February 5, 2012

Every time I shop at Walmart a small part of me dies.

Walmart is a grim place to be any day of the week, but it is especially so on the first Friday afternoon of the month, I’ve come to learn.  I experienced this the other day, when I, needing to purchase practical things like TP and paper towels, ventured in at 4 PM.  I, like the rest of middle class Americans, prefer Target, but sometimes Walmart, grim and filthy and annoying as it can be, is generally the least expensive option for these kinds of goods, and besides, I don’t happen to have a Target in my town anyway.

So, in my effort to be more budget-conscious on such goods, Walmart is a practical option, even if I feel a little bit soulless whenever I exit the store, armed with flimsy white bags containing the most cheaply produced products possible.  


On this particular Friday afternoon, I had a very specific list with me.  On it were these fine items:
  • Birthday and V-Day cards
  • Hair conditioner
  • Scrunchies
  • Hard candy
  • V-Day candy
  • Two boxes of Balance bars
  • Wastebaskets (3)
  • Wall clock
  • Nylons
  • Toilet paper
  • Paper towels

All of these items totaled approximately $102, which is pretty fair considering the extent of my list, and the fact that I went with the jumbo packs of paper towel and toilet paper.  It also helped that I saved 65 cents per box on the Balance bars and a dollar on the pack of scrunchies, which I can’t stop talking about because I think it’s hilarious that you can still buy scrunchies in 2012, not to mention the fact that I still wear scrunchies in 2012.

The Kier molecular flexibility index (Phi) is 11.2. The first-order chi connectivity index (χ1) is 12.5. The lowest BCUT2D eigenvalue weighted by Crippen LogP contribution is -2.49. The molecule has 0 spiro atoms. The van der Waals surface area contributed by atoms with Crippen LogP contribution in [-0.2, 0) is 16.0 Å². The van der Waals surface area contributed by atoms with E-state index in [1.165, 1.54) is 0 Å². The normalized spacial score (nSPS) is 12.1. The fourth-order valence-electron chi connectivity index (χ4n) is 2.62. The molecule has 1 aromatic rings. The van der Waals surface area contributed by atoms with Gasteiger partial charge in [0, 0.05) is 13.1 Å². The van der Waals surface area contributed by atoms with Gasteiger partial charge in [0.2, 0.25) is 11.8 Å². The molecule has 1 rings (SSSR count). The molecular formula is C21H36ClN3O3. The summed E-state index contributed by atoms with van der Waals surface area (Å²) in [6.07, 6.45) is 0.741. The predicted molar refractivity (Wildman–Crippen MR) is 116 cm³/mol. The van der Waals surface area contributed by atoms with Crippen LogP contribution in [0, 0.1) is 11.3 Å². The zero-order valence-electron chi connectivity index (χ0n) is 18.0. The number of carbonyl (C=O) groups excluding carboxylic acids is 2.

It’s not necessarily going to Walmart, the store, that makes me feel so icky, because if you think about it, every store where things like toilet paper and conditioner are sold is a big-box, chain bang these days.  We are not living in a day and age where mom-and-pop grocery stores even exist anymore.  It’s also not the employees who necessarily create the foreboding atmosphere.  They are typically friendly, hardworking folk, who are doing what they need to do to make a living in America.  Ya can’t knock the hustle, as Jay-Z says.  Many of its patrons, on the other hand, are a different story, because that place – every single time I go there – is a little like being at the National Dregs of Society Convention.  But, let me qualify this statement: I'm not referring to such folks who are Walmart shoppers merely because they are poor or are simply being budget-conscious (as I am), but rather those, who in my personal experience, happen to comprise the general demographic of shoppers who are generally rude, pushy, and in some cases, high on drugs of the prescription or street variety. 



In the checkout line, I had a This-Is-What’s-Wrong-With-America moment while observing the overweight family of three checking out in front of me.  Before I embark on my observation of this family it should be noted that they appeared to be a nice-enough family, not visibly on drugs or not particularly pushy or rude, but nevertheless still showcasing the kinds of dire issues that are plaguing our American culture today, namely that of which stems from overindulgence, lending itself to such issues as obesity, disease, as well as a whole slew of other issues.